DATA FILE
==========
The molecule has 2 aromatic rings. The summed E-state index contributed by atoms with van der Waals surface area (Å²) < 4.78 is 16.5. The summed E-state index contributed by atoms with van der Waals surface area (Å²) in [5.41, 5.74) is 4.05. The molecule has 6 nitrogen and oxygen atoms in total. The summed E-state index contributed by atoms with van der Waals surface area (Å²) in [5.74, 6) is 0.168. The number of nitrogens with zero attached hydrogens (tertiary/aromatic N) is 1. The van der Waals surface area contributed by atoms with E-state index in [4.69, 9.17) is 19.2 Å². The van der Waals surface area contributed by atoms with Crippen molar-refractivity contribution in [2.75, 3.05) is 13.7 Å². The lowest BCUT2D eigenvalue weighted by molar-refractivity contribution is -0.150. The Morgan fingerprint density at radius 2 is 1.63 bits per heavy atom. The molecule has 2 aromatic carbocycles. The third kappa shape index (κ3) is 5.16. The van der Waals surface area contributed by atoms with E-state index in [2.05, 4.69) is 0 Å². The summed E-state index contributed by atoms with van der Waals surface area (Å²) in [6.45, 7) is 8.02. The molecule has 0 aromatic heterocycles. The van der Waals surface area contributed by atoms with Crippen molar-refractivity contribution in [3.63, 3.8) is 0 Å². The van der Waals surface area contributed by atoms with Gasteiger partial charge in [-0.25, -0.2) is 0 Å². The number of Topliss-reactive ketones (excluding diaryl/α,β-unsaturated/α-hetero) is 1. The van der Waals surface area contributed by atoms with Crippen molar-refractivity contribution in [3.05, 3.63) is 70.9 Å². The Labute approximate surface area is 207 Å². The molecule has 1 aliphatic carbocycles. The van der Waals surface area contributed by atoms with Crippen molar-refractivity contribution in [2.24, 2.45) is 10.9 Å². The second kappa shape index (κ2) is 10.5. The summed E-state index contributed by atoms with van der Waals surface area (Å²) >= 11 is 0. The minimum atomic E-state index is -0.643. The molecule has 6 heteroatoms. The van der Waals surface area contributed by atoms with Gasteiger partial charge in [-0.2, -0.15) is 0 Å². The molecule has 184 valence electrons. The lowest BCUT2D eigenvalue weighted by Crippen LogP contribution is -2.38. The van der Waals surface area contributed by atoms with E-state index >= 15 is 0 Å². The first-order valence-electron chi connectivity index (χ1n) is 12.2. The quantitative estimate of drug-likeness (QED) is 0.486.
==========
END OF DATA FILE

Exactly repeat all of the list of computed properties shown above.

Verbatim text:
The molecule has 2 aromatic rings. The summed E-state index contributed by atoms with van der Waals surface area (Å²) < 4.78 is 16.5. The summed E-state index contributed by atoms with van der Waals surface area (Å²) in [5.41, 5.74) is 4.05. The molecule has 6 nitrogen and oxygen atoms in total. The summed E-state index contributed by atoms with van der Waals surface area (Å²) in [5.74, 6) is 0.168. The number of nitrogens with zero attached hydrogens (tertiary/aromatic N) is 1. The van der Waals surface area contributed by atoms with E-state index in [4.69, 9.17) is 19.2 Å². The van der Waals surface area contributed by atoms with Crippen molar-refractivity contribution in [2.75, 3.05) is 13.7 Å². The lowest BCUT2D eigenvalue weighted by molar-refractivity contribution is -0.150. The Morgan fingerprint density at radius 2 is 1.63 bits per heavy atom. The molecule has 2 aromatic carbocycles. The third kappa shape index (κ3) is 5.16. The van der Waals surface area contributed by atoms with E-state index in [2.05, 4.69) is 0 Å². The summed E-state index contributed by atoms with van der Waals surface area (Å²) in [6.45, 7) is 8.02. The molecule has 0 aromatic heterocycles. The van der Waals surface area contributed by atoms with Crippen molar-refractivity contribution in [3.63, 3.8) is 0 Å². The van der Waals surface area contributed by atoms with Gasteiger partial charge in [-0.25, -0.2) is 0 Å². The number of Topliss-reactive ketones (excluding diaryl/α,β-unsaturated/α-hetero) is 1. The van der Waals surface area contributed by atoms with Crippen molar-refractivity contribution in [3.05, 3.63) is 70.9 Å². The Labute approximate surface area is 207 Å². The molecule has 1 aliphatic carbocycles. The van der Waals surface area contributed by atoms with Crippen molar-refractivity contribution in [2.24, 2.45) is 10.9 Å². The second kappa shape index (κ2) is 10.5. The summed E-state index contributed by atoms with van der Waals surface area (Å²) >= 11 is 0. The minimum atomic E-state index is -0.643. The molecule has 6 heteroatoms. The van der Waals surface area contributed by atoms with Gasteiger partial charge in [-0.2, -0.15) is 0 Å². The molecule has 184 valence electrons. The lowest BCUT2D eigenvalue weighted by Crippen LogP contribution is -2.38. The van der Waals surface area contributed by atoms with E-state index >= 15 is 0 Å². The first-order valence-electron chi connectivity index (χ1n) is 12.2. The quantitative estimate of drug-likeness (QED) is 0.486.